North Korea officially begins spy satellite program after launch of Malligyong-1

North Korean leader Kim Jong Un oversees the launch of a new-type carrier rocket Chollima-1 carrying the reconnaissance satellite Malligyong-1 at the Sohae Satellite Launching Ground in North Korea on November 21. Photo by KCNA/EPA-EFE
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Dec. 3 (UPI) -- North Korea has officially begun its spy satellite program after what it called a successful launch of the Malligyong-1 satellite last month.

A reconnaissance satellite operation office organized at the Pyongyang General Control Center of the National Aerospace Technology Administration officially started operations on Saturday.

"The reconnaissance satellite operation office of the NATA Pyongyang General Control Center will perform its mission as an independent military intelligence organization," North Korean officials said in a statement carried by the KCNA.

"The information acquired through the discharge of the mission shall be reported to the relevant permanent executive department of the Central Military Commission of the Workers' Party of Korea and, on instructions, will be offered to major units regarded as war deterrence of the state and the General Reconnaissance Bureau of the Korean People's Army."

The Malligyong-1 reconnaissance satellite successfully entered into Sun-synchronous orbit on November 21, North Korean officials said in a statement.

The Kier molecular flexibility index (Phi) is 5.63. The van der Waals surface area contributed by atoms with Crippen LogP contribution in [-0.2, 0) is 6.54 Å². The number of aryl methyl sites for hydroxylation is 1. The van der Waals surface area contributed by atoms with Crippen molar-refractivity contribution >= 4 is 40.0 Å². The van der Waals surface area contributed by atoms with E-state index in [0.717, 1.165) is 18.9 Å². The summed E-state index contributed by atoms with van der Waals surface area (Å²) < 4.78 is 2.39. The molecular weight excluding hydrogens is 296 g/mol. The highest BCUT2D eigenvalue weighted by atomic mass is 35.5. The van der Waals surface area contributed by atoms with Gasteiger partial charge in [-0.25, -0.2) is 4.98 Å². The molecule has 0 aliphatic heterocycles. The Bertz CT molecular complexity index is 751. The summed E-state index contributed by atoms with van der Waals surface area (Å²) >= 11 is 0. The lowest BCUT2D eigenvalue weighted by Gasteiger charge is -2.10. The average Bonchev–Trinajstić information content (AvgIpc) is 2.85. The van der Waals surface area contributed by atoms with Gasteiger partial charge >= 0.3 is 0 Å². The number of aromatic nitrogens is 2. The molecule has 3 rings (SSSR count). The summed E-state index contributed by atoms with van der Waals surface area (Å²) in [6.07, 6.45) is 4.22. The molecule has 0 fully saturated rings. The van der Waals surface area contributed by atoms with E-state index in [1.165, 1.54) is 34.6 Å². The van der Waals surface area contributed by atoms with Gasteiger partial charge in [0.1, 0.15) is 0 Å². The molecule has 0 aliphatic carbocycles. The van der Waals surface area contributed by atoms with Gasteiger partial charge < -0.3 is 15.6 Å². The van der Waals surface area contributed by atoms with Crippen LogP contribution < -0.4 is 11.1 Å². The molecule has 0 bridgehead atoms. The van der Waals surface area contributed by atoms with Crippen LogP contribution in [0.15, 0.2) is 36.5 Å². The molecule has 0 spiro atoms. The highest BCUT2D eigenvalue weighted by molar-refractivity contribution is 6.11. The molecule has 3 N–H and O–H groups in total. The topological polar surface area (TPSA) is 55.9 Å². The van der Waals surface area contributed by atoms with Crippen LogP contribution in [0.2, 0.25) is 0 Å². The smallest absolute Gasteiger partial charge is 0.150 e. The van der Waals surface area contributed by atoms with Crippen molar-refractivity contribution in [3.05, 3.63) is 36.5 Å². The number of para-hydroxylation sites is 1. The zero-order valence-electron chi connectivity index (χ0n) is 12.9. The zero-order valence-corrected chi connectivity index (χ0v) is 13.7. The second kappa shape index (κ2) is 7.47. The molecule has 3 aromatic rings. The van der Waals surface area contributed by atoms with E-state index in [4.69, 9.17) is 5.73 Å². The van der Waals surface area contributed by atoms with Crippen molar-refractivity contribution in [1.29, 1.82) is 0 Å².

The Korean Central News Agency, the country's propaganda arm, said Thursday that the satellite has successfully transmitted new photos taken of the San Diego Naval Base in California as well as the Kadena Air Force Base in Japan and of the Suez Canal in Egypt.

Last week, it was reported that North Korean leader Kim Jong Un has also reviewed photos of locations including Naval Station Norfolk, the Newport News shipyard in Virginia, the White House and the Pentagon. And, Kim has reviewed pictures of an American carrier as well as military targets in South Korea, with which it is still technically at war, that host U.S. military facilities.

"As we have already stated, the launch of a reconnaissance satellite by the Democratic People's Republic of Korea is an essential step in the construction of the country's defense forces," North Korea's Foreign Ministry said in a statement Saturday.

North Korean officials claimed the feat "marks a new stage" in the military activities of its armed forces, which will "firmly safeguard the safety of the country" and is an "important measure to contribute to improving the security environment in the Korean Peninsula region."

"Nevertheless, the U.S. unfairly interfered with the DPRK's rightful and legitimate exercise of its sovereign rights and engaged in sovereignty-violating and hostile acts," North Korea said, decrying new sanctions levied against the country by the United States with Japan, South Korea and Australia.

North Korea said that the actions of the United States and its "minions" are a "flagrant violation of international legal norms," including the charter of the United Nations, and are a "sedative" to soothe the anxiety of the "increasingly tilted U.S.-led hegemonic order."

"In today's world, where the United States is seen as an injustice and evil, U.S. condemnation and sanctions only serve as lip service to the legitimacy of the DPRK's chosen course and as an expression of our national strength," North Korea said in its statement Saturday.

North Korea asserted that it has a right under international law "to freely enjoy its right to develop space, which is enjoyed by all U.N. member states."